"In January, when President Bush delivered his State of the Union speechto Congress celebrating the success of the ]preemptive' war against Iraq,a controversial Iraqi exile named Ahmad Chalabi sat in a place of honorbehind First Lady Laura Bush.

"The symbolism was no accident: Despite being a fugitive from Jordan for aconviction in absentia on bank-fraud charges, this darling ofneoconservative hard-liners was the Pentagon's and White House's favored and well-paid adviser on all things Iraq -- including weapons of massdestruction, ties with Al-Qaida and the odds for a postinvasioninsurgency. As is now apparent, he and his cronies seemed to have liedspectacularly about it all."
Scheer observes Chalabi's close ties to the Iran political leadership and asks: "Was Our Man Chalabi a double agent working for the theocraticayatollahs when he helped lobby and lie the United States intooverthrowing Saddam, Iran's despotic but secular enemy?"

Scheer concludes the article by stating: "How ironic that a close alliancebetween Iraq and the fanatical ayatollahs of Iran is the most likely accomplishment of the U.S. invasion. That would lend credence to the claim in a revealing Newsweek cover story on Ahmad Chalabi's checkered past that'the Bushies were bamboozled by a Machiavellian con man for the ages.'"

For the full text of the article, see:

Leading neoconservative abandons Bush

Francis Fukuyama, considered a leading neo-conservative intellectual, has stated he will not vote Republican in the upcoming election. Fukuyama gained fame for his book, The End of History, published shortly after the collapse of the Soviet Union, in which he argued capitalist liberal democracy had prevailed over world socialism. He was also a leading light of the Project for a New American Century, an organization of neo-conservative intellectuals which in 1998 urged President Clinton to invade Iraq. In an interview with the Australian newspaper, The Age, he said his decision was based on Bush's failed policy in Iraq, and he particularly blamed Donald Rumsfeld, whom he said should resign:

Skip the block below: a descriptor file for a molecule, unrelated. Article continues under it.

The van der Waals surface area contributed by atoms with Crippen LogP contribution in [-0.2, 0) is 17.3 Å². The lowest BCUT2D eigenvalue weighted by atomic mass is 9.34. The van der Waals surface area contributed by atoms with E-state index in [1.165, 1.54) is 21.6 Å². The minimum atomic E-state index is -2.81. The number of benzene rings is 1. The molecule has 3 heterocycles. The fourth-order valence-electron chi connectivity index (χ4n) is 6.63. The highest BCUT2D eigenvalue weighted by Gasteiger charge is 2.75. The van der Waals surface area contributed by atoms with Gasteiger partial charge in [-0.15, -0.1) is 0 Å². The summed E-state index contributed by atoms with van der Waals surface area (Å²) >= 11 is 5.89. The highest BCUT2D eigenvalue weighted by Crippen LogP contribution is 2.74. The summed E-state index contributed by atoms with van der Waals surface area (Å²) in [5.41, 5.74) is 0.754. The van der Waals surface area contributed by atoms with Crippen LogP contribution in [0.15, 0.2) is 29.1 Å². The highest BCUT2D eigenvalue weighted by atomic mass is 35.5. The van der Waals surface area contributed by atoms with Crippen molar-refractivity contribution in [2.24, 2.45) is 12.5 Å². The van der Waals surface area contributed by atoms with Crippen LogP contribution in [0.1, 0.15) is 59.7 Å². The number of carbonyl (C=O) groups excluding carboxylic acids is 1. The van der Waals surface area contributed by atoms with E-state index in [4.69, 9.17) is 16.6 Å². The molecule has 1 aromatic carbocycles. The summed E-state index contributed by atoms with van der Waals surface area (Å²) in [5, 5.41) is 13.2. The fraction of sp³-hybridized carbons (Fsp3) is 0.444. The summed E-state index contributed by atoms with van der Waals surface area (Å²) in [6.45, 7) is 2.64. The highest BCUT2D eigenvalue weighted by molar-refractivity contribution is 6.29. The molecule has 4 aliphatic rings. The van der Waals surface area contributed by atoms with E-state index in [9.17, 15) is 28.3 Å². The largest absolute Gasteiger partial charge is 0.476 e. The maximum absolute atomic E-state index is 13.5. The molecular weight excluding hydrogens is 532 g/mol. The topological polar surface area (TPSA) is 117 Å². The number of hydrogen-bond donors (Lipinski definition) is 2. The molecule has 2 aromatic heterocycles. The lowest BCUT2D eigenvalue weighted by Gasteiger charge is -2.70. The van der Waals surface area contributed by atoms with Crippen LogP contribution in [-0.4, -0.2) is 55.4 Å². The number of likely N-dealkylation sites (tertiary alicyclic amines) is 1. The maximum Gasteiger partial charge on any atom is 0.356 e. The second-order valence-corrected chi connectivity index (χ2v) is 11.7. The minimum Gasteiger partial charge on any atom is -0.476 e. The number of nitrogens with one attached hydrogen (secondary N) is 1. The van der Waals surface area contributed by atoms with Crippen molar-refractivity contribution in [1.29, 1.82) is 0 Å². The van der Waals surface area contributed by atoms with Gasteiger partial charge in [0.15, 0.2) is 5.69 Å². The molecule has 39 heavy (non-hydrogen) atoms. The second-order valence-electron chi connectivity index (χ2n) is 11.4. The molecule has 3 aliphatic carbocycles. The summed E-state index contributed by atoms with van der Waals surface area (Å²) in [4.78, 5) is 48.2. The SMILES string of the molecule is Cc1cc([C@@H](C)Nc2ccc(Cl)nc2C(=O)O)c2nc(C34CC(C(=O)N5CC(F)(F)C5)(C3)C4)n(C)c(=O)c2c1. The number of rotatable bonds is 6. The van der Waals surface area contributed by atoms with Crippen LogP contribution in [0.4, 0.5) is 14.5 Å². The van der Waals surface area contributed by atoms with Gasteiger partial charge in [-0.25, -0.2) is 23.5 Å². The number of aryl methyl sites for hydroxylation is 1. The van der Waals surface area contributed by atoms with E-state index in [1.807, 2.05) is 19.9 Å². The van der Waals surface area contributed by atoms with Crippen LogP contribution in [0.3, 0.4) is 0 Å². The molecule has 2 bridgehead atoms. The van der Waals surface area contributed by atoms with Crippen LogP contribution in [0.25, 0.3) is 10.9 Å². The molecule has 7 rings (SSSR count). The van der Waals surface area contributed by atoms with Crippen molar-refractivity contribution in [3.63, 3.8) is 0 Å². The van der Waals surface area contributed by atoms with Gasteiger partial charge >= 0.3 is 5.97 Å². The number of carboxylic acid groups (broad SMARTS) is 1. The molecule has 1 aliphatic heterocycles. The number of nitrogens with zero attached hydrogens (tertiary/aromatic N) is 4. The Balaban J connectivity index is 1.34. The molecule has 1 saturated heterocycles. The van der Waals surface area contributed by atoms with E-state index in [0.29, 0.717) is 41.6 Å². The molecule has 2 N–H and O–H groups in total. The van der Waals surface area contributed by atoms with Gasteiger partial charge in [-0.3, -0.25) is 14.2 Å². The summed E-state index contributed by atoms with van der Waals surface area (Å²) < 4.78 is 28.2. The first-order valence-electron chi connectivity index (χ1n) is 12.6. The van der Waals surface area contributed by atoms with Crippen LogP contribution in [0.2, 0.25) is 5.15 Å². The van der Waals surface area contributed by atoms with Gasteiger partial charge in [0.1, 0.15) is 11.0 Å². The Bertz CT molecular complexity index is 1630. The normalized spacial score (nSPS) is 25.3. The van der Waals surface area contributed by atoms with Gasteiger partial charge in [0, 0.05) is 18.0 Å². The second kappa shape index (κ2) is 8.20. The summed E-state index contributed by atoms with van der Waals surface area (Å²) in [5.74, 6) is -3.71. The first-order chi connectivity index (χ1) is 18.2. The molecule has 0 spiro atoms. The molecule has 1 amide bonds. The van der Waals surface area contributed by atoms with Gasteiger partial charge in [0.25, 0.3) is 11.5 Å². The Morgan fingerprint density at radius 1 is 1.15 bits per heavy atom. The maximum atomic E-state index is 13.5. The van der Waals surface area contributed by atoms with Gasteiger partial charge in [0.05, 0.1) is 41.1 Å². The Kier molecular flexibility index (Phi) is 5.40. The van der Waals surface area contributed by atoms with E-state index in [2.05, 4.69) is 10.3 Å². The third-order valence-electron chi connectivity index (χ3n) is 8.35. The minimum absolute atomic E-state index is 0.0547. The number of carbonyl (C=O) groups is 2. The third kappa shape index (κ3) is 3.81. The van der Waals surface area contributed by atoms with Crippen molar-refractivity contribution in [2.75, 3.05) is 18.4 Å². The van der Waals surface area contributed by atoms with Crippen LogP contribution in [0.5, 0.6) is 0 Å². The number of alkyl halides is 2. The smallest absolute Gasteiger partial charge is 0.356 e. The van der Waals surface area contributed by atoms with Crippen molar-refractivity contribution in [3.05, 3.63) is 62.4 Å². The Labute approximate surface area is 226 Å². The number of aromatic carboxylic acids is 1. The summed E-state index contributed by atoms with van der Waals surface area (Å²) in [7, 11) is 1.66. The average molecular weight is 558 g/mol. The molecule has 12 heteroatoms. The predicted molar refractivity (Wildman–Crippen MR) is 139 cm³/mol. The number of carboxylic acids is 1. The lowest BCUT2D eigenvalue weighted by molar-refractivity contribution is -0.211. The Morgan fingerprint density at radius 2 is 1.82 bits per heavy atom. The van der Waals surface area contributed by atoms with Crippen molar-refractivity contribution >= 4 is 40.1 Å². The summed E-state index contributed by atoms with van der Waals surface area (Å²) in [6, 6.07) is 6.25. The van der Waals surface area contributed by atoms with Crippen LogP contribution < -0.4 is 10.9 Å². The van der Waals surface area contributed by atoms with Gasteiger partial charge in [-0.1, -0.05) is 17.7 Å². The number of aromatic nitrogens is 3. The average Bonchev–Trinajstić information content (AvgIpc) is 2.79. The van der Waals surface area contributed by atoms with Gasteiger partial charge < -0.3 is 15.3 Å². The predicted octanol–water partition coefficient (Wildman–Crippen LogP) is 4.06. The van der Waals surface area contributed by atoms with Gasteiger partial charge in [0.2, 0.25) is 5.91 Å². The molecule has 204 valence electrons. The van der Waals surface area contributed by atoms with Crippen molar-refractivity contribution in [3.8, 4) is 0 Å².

"There seems to be this cultural thing that Americans don't resign, no matter what. But I think that people who are responsible for policy that hasn't gone well owe it to give a chance to somebody else. I just think they (the Bush Administration) ought to be held accountable for policy failure."

For the full text of the article, see:

- Steve Denney

Our next Herbert Hoover